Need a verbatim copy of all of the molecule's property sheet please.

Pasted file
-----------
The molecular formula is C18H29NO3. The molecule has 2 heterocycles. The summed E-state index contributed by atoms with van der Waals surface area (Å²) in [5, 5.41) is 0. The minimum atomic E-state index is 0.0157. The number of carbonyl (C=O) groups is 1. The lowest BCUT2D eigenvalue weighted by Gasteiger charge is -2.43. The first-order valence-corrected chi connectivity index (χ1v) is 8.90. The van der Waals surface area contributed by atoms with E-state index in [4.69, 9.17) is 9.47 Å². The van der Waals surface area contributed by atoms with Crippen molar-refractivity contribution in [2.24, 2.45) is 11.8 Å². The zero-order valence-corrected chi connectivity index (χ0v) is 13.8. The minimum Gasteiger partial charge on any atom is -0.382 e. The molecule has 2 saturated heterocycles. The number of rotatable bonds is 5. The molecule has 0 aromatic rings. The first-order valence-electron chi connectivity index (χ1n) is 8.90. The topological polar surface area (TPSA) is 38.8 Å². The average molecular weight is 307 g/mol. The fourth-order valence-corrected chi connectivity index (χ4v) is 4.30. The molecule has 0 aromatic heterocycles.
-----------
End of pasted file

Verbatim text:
The molecular formula is C18H29NO3. The molecule has 2 heterocycles. The summed E-state index contributed by atoms with van der Waals surface area (Å²) in [5, 5.41) is 0. The minimum atomic E-state index is 0.0157. The number of carbonyl (C=O) groups is 1. The lowest BCUT2D eigenvalue weighted by Gasteiger charge is -2.43. The first-order valence-corrected chi connectivity index (χ1v) is 8.90. The van der Waals surface area contributed by atoms with E-state index in [4.69, 9.17) is 9.47 Å². The van der Waals surface area contributed by atoms with Crippen molar-refractivity contribution in [2.24, 2.45) is 11.8 Å². The zero-order valence-corrected chi connectivity index (χ0v) is 13.8. The minimum Gasteiger partial charge on any atom is -0.382 e. The molecule has 2 saturated heterocycles. The number of rotatable bonds is 5. The molecule has 0 aromatic rings. The first-order valence-electron chi connectivity index (χ1n) is 8.90. The topological polar surface area (TPSA) is 38.8 Å². The average molecular weight is 307 g/mol. The fourth-order valence-corrected chi connectivity index (χ4v) is 4.30. The molecule has 0 aromatic heterocycles.